I have always believed that there are many types of intelligence. Academic knowledge, technical expertise, emotional intelligence, and street smarts are but a few. Aadam has had a chance to utilize each of these types of skills during the trip so far. He has been great about completing his assigned homework and has been learning about the geography of Mount Everest as well as Sherpa culture. He has been writing in his journal daily. He has been recording biological measurements on himself and recording the data. He has had to adapt from just interacting with dad to functioning within a large group -and he has made this transition with ease. Finally he has had to navigate the challenging traffic, the foreign currency, the need to negotiate, and the importance of being aware of one's environment. It is this latter point which if often challenging for many people. We are so accustomed, in developed nations, to assume that everyone will follow a set of pre-assigned rules. It is these rules that bring order to society. But what if, those rules were bendable: cars could go whenever they wanted, pedestrians were expected to watch out for cars as opposed to vice versa, the set price of an object was in fact not its true price, and you were constantly surrounded by people who were begging or looking at you with intensity and recognizing that you were foreign. It can be quite overwhelming! Again, this is where Aadam has really shone. I am just so impressed with his ability to be aware of his environment while not being intimidated or scared. Sure, cars and bikes would pass very close to him and he would simply jump aside, relay his amazement at how close they came, and then simply trudge on. He has become a pro at crossing very large and busy streets, weaving in an out of traffic, like the locals - what to do, there are no traffic lights to abide. He can now seamlessly convert the local currency to American dollars and has honed his skills at negotiation. But what I am most proud of is that he can walk the streets at night with complete confidence and awareness. He is not scared of this foreign environment! He recognizes that this is the Nepalese way. We have interacted with many locals and Aadam recognizes them for who they are - simply people working hard and trying to live a fulfilling and meaningful life with what they have. We have had many discussion about what defines happiness and that simply having possessions does not make a person more happy. Who is to say that a vendor on Durba Marg is any less happy than Aadam or I. Sure we have more possessions but is that really what defines happiness. We have reminisced about what modifications could make this society 'better' - smoking bans, less pollution, working traffic lights, better road infrastructure, more accessible education, etc. But we have also discussed what are the system limitations to providing these things. He gets it! He however is not complacent to accept that things have to be this way. He has come up with many creative solutions that if implemented really could make a difference. As time passes on this trip we will further develop this concept and also talk more about drivers of change - what does it take to make change happen and how can he be a catalyst for change.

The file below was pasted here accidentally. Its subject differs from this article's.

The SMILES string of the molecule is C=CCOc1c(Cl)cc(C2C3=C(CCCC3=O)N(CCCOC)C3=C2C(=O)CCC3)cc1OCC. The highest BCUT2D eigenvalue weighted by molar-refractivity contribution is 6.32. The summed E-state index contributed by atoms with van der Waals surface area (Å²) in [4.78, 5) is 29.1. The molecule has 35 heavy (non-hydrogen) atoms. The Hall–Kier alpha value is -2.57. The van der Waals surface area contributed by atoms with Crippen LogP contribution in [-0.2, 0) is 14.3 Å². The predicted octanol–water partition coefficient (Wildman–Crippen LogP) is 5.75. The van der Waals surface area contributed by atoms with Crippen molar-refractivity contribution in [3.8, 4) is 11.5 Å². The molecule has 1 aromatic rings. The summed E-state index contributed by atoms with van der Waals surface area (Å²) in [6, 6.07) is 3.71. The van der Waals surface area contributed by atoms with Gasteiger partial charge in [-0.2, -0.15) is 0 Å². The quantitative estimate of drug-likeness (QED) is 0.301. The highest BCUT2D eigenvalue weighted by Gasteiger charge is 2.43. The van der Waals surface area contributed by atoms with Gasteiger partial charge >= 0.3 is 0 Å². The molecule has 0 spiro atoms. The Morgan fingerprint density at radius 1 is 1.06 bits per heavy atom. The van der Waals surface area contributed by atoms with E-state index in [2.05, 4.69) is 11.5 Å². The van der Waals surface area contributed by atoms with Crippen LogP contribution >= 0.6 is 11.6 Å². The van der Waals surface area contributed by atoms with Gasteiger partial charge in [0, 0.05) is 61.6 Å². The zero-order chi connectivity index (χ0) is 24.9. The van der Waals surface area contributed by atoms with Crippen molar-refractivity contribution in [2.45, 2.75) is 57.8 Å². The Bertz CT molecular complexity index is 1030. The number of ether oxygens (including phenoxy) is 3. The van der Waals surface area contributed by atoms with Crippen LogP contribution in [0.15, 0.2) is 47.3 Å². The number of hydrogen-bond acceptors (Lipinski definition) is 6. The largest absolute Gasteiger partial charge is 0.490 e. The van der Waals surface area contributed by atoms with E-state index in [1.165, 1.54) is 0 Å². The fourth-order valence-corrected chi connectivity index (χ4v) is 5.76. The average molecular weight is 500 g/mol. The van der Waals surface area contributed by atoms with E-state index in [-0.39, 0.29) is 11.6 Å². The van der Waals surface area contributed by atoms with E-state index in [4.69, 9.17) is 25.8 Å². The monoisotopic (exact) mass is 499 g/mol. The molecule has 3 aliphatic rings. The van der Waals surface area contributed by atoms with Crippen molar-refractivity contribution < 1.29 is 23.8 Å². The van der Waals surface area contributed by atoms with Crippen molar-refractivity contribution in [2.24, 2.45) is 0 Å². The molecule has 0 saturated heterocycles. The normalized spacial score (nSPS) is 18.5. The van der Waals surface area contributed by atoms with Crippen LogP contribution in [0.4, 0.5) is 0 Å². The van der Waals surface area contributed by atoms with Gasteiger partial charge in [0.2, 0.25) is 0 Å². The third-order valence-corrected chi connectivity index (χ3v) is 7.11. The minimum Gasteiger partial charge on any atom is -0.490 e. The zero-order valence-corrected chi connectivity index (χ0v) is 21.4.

I am so proud of Aadam. His street sense and environmental awareness are skills I really wanted to nurture on this trip. I love that he can accept a foreign environment for its differences and not be scared or intimidated by these differences.
We thank his teachers so much for their support of this trip. As you can see, we are seeking out opportunities to learn and grow.